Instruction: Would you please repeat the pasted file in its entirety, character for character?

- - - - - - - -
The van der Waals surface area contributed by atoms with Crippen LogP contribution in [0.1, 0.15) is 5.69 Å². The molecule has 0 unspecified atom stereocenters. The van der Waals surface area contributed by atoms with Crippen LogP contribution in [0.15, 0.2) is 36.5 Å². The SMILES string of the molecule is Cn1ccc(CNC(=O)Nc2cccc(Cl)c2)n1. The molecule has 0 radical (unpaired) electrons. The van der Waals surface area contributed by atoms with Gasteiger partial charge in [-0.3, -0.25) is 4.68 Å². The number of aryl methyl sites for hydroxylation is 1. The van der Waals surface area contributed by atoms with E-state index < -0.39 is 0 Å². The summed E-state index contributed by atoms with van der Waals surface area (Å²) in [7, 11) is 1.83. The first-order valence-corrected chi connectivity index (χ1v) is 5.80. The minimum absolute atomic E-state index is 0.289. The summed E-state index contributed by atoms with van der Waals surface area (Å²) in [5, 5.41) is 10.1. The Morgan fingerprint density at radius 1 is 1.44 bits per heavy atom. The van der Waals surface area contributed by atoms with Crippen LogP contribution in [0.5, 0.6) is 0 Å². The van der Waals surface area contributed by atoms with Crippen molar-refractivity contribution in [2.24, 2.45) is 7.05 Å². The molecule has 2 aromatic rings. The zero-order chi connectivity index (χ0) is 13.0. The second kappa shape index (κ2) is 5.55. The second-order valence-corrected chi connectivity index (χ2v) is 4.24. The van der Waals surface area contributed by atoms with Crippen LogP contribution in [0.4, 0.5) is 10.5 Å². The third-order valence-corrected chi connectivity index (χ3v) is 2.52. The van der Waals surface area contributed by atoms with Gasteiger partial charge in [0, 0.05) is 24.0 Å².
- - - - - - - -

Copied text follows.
The van der Waals surface area contributed by atoms with Crippen LogP contribution in [0.1, 0.15) is 5.69 Å². The molecule has 0 unspecified atom stereocenters. The van der Waals surface area contributed by atoms with Crippen LogP contribution in [0.15, 0.2) is 36.5 Å². The SMILES string of the molecule is Cn1ccc(CNC(=O)Nc2cccc(Cl)c2)n1. The molecule has 0 radical (unpaired) electrons. The van der Waals surface area contributed by atoms with Gasteiger partial charge in [-0.3, -0.25) is 4.68 Å². The number of aryl methyl sites for hydroxylation is 1. The van der Waals surface area contributed by atoms with E-state index < -0.39 is 0 Å². The summed E-state index contributed by atoms with van der Waals surface area (Å²) in [7, 11) is 1.83. The first-order valence-corrected chi connectivity index (χ1v) is 5.80. The minimum absolute atomic E-state index is 0.289. The summed E-state index contributed by atoms with van der Waals surface area (Å²) in [5, 5.41) is 10.1. The Morgan fingerprint density at radius 1 is 1.44 bits per heavy atom. The van der Waals surface area contributed by atoms with Crippen LogP contribution in [0.5, 0.6) is 0 Å². The van der Waals surface area contributed by atoms with Crippen molar-refractivity contribution in [2.24, 2.45) is 7.05 Å². The molecule has 2 aromatic rings. The zero-order chi connectivity index (χ0) is 13.0. The second kappa shape index (κ2) is 5.55. The second-order valence-corrected chi connectivity index (χ2v) is 4.24. The van der Waals surface area contributed by atoms with Crippen LogP contribution in [0.4, 0.5) is 10.5 Å². The third-order valence-corrected chi connectivity index (χ3v) is 2.52. The van der Waals surface area contributed by atoms with Gasteiger partial charge in [0, 0.05) is 24.0 Å².